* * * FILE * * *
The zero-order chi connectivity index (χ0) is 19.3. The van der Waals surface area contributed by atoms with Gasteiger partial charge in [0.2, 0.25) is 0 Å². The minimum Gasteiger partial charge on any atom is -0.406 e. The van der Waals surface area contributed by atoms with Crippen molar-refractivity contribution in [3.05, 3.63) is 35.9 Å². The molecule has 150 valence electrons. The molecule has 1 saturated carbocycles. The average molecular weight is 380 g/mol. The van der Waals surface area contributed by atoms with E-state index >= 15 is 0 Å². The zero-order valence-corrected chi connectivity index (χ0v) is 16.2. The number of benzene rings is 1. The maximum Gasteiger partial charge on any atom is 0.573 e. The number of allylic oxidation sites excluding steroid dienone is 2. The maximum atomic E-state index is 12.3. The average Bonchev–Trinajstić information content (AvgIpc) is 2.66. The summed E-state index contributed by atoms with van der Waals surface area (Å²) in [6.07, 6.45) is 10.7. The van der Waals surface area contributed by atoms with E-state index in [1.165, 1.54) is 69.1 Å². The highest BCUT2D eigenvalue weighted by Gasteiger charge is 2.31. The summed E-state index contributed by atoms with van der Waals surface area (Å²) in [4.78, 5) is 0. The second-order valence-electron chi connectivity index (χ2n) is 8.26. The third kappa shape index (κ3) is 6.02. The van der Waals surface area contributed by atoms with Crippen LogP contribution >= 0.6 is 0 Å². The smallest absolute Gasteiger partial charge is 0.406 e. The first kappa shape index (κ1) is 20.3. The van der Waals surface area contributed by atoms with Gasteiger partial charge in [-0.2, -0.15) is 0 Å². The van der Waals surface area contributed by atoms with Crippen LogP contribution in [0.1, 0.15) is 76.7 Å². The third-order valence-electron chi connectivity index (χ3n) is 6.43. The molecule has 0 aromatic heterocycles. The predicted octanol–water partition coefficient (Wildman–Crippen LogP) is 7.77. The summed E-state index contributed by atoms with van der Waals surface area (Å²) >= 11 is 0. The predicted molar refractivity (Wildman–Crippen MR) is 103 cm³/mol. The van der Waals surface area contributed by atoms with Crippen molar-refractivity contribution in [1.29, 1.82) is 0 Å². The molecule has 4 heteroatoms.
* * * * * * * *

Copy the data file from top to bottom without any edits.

The zero-order chi connectivity index (χ0) is 19.3. The van der Waals surface area contributed by atoms with Gasteiger partial charge in [0.2, 0.25) is 0 Å². The minimum Gasteiger partial charge on any atom is -0.406 e. The van der Waals surface area contributed by atoms with Crippen molar-refractivity contribution in [3.05, 3.63) is 35.9 Å². The molecule has 150 valence electrons. The molecule has 1 saturated carbocycles. The average molecular weight is 380 g/mol. The van der Waals surface area contributed by atoms with E-state index >= 15 is 0 Å². The zero-order valence-corrected chi connectivity index (χ0v) is 16.2. The number of benzene rings is 1. The maximum Gasteiger partial charge on any atom is 0.573 e. The number of allylic oxidation sites excluding steroid dienone is 2. The maximum atomic E-state index is 12.3. The average Bonchev–Trinajstić information content (AvgIpc) is 2.66. The summed E-state index contributed by atoms with van der Waals surface area (Å²) in [6.07, 6.45) is 10.7. The van der Waals surface area contributed by atoms with E-state index in [1.165, 1.54) is 69.1 Å². The highest BCUT2D eigenvalue weighted by Gasteiger charge is 2.31. The summed E-state index contributed by atoms with van der Waals surface area (Å²) in [4.78, 5) is 0. The second-order valence-electron chi connectivity index (χ2n) is 8.26. The third kappa shape index (κ3) is 6.02. The van der Waals surface area contributed by atoms with Crippen LogP contribution >= 0.6 is 0 Å². The smallest absolute Gasteiger partial charge is 0.406 e. The first kappa shape index (κ1) is 20.3. The van der Waals surface area contributed by atoms with Gasteiger partial charge in [-0.2, -0.15) is 0 Å². The van der Waals surface area contributed by atoms with Crippen LogP contribution in [0.1, 0.15) is 76.7 Å². The third-order valence-electron chi connectivity index (χ3n) is 6.43. The molecule has 0 aromatic heterocycles. The predicted octanol–water partition coefficient (Wildman–Crippen LogP) is 7.77. The summed E-state index contributed by atoms with van der Waals surface area (Å²) >= 11 is 0. The predicted molar refractivity (Wildman–Crippen MR) is 103 cm³/mol. The van der Waals surface area contributed by atoms with Crippen molar-refractivity contribution in [1.29, 1.82) is 0 Å². The molecule has 4 heteroatoms.